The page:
But he did not realize that 1. he does not get sunburn nor get bothered by wind; 2. there is a lot of fish to eat; 3. he won't get thirsty; 4. while his buddies are standing still, he is conquering the entire territory with peaks and valleys.

So one should strive to have life's fullness.



 There are some interesting observations in this little piece "5 Big Ideas in Education that Don't work":

1. Spending for education, as for health care, is high in the US, especially compared with the results.

2. All the thinking about charter schools and the like should probably be focused instead on other topics. In 5 days, of course, that won't much matter as we will have a SecEd who sees charter schools as one solution to the problems of the US primary and secondary education systems. Then again, maybe she may be too busy shutting the DoE down to care much.

3. Class size doesn't likely mean anything close to what advocates of smaller classes claim it does.

But hey, why let facts get in the way, right?

Mr. Isomorphisms writes: 

I believe if you look into those "facts" you will find they are contentious.

To orient yourself there was a counter-documentary produced against "waiting for superman" by some brooklyn area elem. ed. teachers.

Think about 3 things to start:

a) spending varies widely, covarying with parents' success/$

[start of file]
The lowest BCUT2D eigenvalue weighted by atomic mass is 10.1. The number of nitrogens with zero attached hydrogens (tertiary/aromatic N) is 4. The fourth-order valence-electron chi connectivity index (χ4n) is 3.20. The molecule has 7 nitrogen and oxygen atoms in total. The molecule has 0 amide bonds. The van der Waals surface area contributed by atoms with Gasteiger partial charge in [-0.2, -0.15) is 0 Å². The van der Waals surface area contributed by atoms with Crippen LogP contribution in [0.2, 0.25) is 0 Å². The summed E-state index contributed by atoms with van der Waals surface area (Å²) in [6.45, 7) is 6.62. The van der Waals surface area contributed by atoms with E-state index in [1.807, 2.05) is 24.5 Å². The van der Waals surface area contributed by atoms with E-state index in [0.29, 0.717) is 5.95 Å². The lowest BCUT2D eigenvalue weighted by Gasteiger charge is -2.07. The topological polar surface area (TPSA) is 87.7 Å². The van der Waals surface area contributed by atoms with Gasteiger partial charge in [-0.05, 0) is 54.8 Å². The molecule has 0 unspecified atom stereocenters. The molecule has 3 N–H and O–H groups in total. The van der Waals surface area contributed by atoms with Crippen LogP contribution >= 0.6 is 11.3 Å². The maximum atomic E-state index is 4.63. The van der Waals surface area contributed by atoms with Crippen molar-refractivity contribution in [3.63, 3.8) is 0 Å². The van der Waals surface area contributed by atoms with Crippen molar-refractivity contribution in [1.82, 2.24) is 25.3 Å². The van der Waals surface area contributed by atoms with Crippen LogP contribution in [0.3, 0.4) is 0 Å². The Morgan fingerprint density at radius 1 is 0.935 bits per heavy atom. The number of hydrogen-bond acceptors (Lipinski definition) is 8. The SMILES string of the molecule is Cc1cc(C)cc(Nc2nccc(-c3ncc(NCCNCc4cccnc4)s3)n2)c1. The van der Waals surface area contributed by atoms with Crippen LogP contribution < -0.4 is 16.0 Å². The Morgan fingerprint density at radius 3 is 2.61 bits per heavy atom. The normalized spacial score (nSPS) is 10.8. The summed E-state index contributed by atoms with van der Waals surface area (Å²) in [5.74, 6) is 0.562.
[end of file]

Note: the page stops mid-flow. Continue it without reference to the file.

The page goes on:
b) "spending on education" itself is ill-defined. do you pay teachers more (and for what? more degrees? VAM*?) or pay for better science lab? Or pay for support staff (which is what the counter-documentary advocates) to help keep the kids quiet? Greg Wilson posted a book claiming that "what works in education" shows the highest returns to removing the most disruptive child from a classroom.

c) the metrics for success itself are bad. You can read the College Board's own rhetoric about the S.A.T., which they say measures "college and career readiness".

* The American Statistical Association says value-added modelling is not sufficiently good for decision-makers to rely upon it.

There are several EconTalk episodes dealing with education. You can look into the work of the researchers interviewed; I found those analyses wanting. As with the economics literature on college earnings (eg David Card). There is a reason Angrist & Pischke call the study of returns to education an econometrician's pastime rather than a success.

John Taylor Gatto: "Trying to change education is like wrestling a pig. The pig is going to get away and you're going to get dirty." (from memory)

I recommend Gatto's book (lauded by the WSJ) An Underground History of American Education for those who are interested in the topic. There is also some Brookings research finding, eg, poor students with few-to-no family members who attended university, will apply to Harvard only (1 moonshot, and it's the same moonshot for all), when they would be better served applying at -1, 0, +1, +2 deciles above their SAT-score ability — for example a solid state school or the best community college. Those students often cannot tell the difference between 3rd decile and 8th. 

Stefan Jovanovich writes:

From Gatto's wonderful screed:

"In 1899, James spoke to an idealistic new brigade of teachers recruited by Harvard, men and women meant to inspirit the new institution then rising swiftly from the ashes of the older neighborhood schools, private schools, church schools, and home schools. He spoke to the teachers of the dream that the entire planet could be transformed into a vast Chautauqua."

James' Chautauqua dream is what textbooks, in fact, became: the sanitized politically-acceptable consensus opinion. Those made my father his - at one time - considerable fortune; and had almost nothing to do with his own education.